Here’s How a Cup of Joe Inspired This Farmer to Make Coffee from Peanuts

a cup of coffee next to a bag of peanuts.Jun 2, 2023

If getting your day started is dependent upon getting your morning cup of coffee you’re not alone. Humans have been brewing the stuff from the ground-up seeds of the Coffea plant for over 500 years, and our obsession with it has only increased over time. Approximately 64% of Americans say that they have a cup of joe every day.

For most of us, that daily dose is a source of caffeine to keep us alert and energized. But for peanut farmer James Harrell, it is a source of inspiration. Harrell is a fifth-generation peanut farmer in Suffolk, Virginia. His family farm is situated in an area that was once dubbed the peanut capital. Today it is, coincidentally, self-described as the “caffeine capital” thanks to the large number of prominent coffee roasting companies based there.

While peanuts and coffee are both technically roasted beans, their similarities have traditionally ended there. That is until Harrell patented the process for the world’s first coffee made entirely from peanuts grown in the United States.

Virginia Gold Peanut Coffee consists of deeply roasted and ground Virginia-type peanuts sourced from Harrell’s farm. When steeped with hot water it yields a product that tastes very much like regular coffee.

a selfie of James Harrell with 4 silos on the background

James Harrell, Founder of Virginia Gold Peanut Coffee

We sat down with James Harrell to find out more about this innovative new product, what inspired him to invent it, and how he’s convincing consumers to start their day with a cup of peanut coffee.

NPB: What inspired you to start making coffee from peanuts?
Harrell: If you've never been to Suffolk, we are actually being called the caffeine capital because you have a lot of coffee roasting facilities here in the industrial parks. You can smell the coffee roasting for miles. Right before peanut harvest, I was drinking a cup of coffee and smelling the coffee. And I thought, why can't you turn peanuts into something that resembles coffee? And I tried doing it. The thought of a new market opportunity for peanuts was largely the deciding factor which spurred me to start the business.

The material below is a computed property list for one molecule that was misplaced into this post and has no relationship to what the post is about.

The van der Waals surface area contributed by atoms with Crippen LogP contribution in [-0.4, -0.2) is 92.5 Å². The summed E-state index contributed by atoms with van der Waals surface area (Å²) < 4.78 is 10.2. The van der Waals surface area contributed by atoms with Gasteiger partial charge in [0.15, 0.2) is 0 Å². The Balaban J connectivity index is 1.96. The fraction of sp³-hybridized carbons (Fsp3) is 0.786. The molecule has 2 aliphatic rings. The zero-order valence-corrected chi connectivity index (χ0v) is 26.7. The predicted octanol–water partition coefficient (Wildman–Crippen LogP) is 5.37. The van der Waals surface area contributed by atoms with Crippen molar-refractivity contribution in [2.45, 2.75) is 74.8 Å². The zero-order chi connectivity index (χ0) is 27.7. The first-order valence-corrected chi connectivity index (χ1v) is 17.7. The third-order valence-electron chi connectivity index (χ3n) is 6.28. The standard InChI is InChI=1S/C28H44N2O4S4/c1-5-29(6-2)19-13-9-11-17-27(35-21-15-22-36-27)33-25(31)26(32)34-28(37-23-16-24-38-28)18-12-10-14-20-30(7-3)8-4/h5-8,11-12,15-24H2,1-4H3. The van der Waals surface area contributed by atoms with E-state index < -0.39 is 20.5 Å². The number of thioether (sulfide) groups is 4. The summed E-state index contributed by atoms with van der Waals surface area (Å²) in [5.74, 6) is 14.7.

NPB: How do you make it and what were some of the challenges in creating peanut coffee?
Harrell: I was cooking these peanuts on a cookie sheet in my home in the oven, like five pounds at a time. It took a long time to get a small amount. And then I ran into a lot of problems. You have the problem of extracting the oil from the peanut, and that's the problem I ran into. With the equipment on the market today, it's relatively difficult to remove the oil from a super roasted peanut that's roasted like coffee. We've actually found out how to remove the oil at a certain extraction rate from the peanuts that have been roasted the way we roast them. Basically, we take peanuts, roast them like coffee beans, and separate the protein from the fat. It is much easier said than done. I even had to build some of my own equipment. Many parts of the process to make our products are closely guarded trade secrets which aren’t shared with anyone. Our process and trade secrets are known only by me and they are locked in a safety deposit box in a Suffolk bank.

NPB: Are you also selling the roasted peanut oil that’s separated from the peanut coffee?
Harrell: Yes, it's actually a really new product to us. We never really thought to bottle the byproduct of peanut coffee until my father mentioned it. Nobody likes to waste anything. So, we started to bottle that last year. It's used as a finishing oil or a garnish. It's something you add to food to give it extra flavor.

NPB: What are some of the benefits of peanut coffee?
Harrell: You have the added benefit of the natural protein in peanuts. Also, there's no acid in peanuts. The caffeine-free peanut coffee is non-acidic. Because there's no acid in it, that's why it's really smooth. We actually get people to try this at farmers markets and trade shows, and they tell us, "Wow, I always put cream and sugar in my coffee. But I can drink this black." Many people cannot have the caffeine in coffee, or even the small amount of caffeine in decaf. We call our product “caffeine-free” and not “decaf” because our product is 100% naturally caffeine-free. We do add caffeine for a caffeinated version of peanut coffee. The caffeine we add is extracted from coffee during the process of making decaffeinated coffee. Consumers can now have a caffeinated coffee-tasting product, while also knowing the product they are drinking was farmed in the United States. Peanut coffee is a value-added product to the peanut industry.

NPB: What are some of the challenges and opportunities for convincing consumers to try and buy peanut coffee?
Harrell: When we started, people thought it was a peanut-flavored coffee. It's really difficult to educate the consumer because they've just never seen it before. But the whole objective is to get this peanut coffee product to taste just like coffee. A lot of people ask us, "Why do you call it coffee?" And they'll try it, and they'll drink it. And they say, "Oh. Well, now I understand. It tastes just like coffee." The vast majority of our return customers are buying the caffeine-free product. They say it is the best tasting coffee alternative on the market today. With our caffeine-free peanut coffee, they don’t have to sacrifice flavor for drinking an American-grown coffee alternative.

You can purchase Virginia Gold Peanut Coffee and Roasted Peanut Oil at

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